- Talks to be held in tribal region of North Waziristan
- It's the first direct contact between both sides
- Pakistan Taliban announced a cease-fire on March 1
- Pakistan prime minister is under pressure to bring violence under control
Pakistani government representatives on Wednesday met the Taliban for peace talks in the tribal region of North Waziristan, in the first direct contact between the two sides.
Militants from the Tehreek-e-Taliban Pakistan, or TTP, have long conducted an insurgency against the Pakistani government and have claimed a number of violent attacks.
The government team flew by helicopter from Peshawar to meet the Taliban negotiators at an undisclosed location, sources and state media said.
TTP spokesman Shahidullah Shahid told CNN the talks, which ended in the evening, were held in a conducive environment. He said both sides had agreed to extend a cease-fire, agreed on March 1, and that there was consensus on the exchange of noncombatants held by both sides.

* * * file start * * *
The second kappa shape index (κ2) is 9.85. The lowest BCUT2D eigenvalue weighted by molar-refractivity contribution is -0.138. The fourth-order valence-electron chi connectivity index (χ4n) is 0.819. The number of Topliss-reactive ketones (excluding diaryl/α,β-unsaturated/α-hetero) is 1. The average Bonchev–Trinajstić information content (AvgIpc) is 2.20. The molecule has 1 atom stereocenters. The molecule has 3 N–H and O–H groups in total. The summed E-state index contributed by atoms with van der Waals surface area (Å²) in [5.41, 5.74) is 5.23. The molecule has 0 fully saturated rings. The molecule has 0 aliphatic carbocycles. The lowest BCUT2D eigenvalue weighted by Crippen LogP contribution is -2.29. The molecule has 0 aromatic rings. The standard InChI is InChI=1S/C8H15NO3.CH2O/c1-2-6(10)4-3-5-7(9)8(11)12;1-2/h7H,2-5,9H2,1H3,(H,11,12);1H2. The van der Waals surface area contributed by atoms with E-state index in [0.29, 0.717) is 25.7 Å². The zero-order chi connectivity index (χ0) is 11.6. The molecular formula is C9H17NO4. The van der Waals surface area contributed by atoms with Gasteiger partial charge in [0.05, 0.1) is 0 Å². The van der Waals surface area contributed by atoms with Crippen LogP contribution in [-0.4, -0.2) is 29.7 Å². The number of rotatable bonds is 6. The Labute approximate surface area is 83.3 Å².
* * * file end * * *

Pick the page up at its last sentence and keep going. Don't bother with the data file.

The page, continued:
He said both sides were optimistic.
Prime Minister Nawaz Sharif announced the initiative this year, but talks broke down last month in the wake of attacks by the group.
The government said extension of the cease-fire would top the agenda at the talks, according to Pakistan's APP news agency. It also quoted a Taliban committee member as saying his side was demanding the release of noncombatants
The militants, who are fighting for their austere version of Sharia law across Pakistan, have repeatedly rejected the country's constitution.
Since taking office last year, Sharif faced mounting pressure to bring the violence under control.